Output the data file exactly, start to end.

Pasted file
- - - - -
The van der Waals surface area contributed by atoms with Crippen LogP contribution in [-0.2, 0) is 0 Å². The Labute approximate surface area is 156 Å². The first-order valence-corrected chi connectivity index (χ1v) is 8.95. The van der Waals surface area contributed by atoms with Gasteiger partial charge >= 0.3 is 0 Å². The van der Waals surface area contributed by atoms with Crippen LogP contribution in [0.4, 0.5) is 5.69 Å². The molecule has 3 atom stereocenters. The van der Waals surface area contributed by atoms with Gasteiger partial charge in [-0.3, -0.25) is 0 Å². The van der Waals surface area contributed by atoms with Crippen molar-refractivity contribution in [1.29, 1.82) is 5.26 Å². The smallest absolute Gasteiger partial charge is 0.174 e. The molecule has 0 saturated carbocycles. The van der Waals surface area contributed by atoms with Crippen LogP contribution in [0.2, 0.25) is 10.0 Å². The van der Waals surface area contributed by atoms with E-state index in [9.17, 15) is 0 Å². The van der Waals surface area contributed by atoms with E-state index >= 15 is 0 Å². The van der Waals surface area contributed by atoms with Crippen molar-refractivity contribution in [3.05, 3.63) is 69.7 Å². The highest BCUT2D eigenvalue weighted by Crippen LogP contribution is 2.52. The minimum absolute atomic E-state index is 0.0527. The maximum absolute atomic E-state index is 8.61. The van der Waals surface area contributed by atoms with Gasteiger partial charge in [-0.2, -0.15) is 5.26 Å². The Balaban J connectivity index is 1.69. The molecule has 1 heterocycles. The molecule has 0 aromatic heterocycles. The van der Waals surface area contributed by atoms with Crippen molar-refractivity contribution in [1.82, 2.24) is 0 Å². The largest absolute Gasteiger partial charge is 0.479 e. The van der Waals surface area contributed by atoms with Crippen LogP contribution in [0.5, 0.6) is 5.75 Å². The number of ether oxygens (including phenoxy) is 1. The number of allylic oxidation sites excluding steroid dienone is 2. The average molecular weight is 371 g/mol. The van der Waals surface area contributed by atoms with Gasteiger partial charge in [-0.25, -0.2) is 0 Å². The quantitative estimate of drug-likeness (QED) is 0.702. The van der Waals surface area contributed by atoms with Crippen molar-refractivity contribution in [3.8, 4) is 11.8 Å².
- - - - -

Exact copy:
The van der Waals surface area contributed by atoms with Crippen LogP contribution in [-0.2, 0) is 0 Å². The Labute approximate surface area is 156 Å². The first-order valence-corrected chi connectivity index (χ1v) is 8.95. The van der Waals surface area contributed by atoms with Gasteiger partial charge >= 0.3 is 0 Å². The van der Waals surface area contributed by atoms with Crippen LogP contribution in [0.4, 0.5) is 5.69 Å². The molecule has 3 atom stereocenters. The van der Waals surface area contributed by atoms with Gasteiger partial charge in [-0.3, -0.25) is 0 Å². The van der Waals surface area contributed by atoms with Crippen molar-refractivity contribution in [1.29, 1.82) is 5.26 Å². The smallest absolute Gasteiger partial charge is 0.174 e. The molecule has 0 saturated carbocycles. The van der Waals surface area contributed by atoms with Crippen LogP contribution in [0.2, 0.25) is 10.0 Å². The van der Waals surface area contributed by atoms with E-state index in [9.17, 15) is 0 Å². The van der Waals surface area contributed by atoms with E-state index >= 15 is 0 Å². The van der Waals surface area contributed by atoms with Crippen molar-refractivity contribution in [3.05, 3.63) is 69.7 Å². The highest BCUT2D eigenvalue weighted by Crippen LogP contribution is 2.52. The minimum absolute atomic E-state index is 0.0527. The maximum absolute atomic E-state index is 8.61. The van der Waals surface area contributed by atoms with Gasteiger partial charge in [-0.2, -0.15) is 5.26 Å². The Balaban J connectivity index is 1.69. The molecule has 1 heterocycles. The molecule has 0 aromatic heterocycles. The van der Waals surface area contributed by atoms with Crippen molar-refractivity contribution in [1.82, 2.24) is 0 Å². The largest absolute Gasteiger partial charge is 0.479 e. The van der Waals surface area contributed by atoms with Crippen LogP contribution in [0.5, 0.6) is 5.75 Å². The number of ether oxygens (including phenoxy) is 1. The number of allylic oxidation sites excluding steroid dienone is 2. The average molecular weight is 371 g/mol. The van der Waals surface area contributed by atoms with Gasteiger partial charge in [-0.25, -0.2) is 0 Å². The quantitative estimate of drug-likeness (QED) is 0.702. The van der Waals surface area contributed by atoms with Crippen molar-refractivity contribution in [3.8, 4) is 11.8 Å².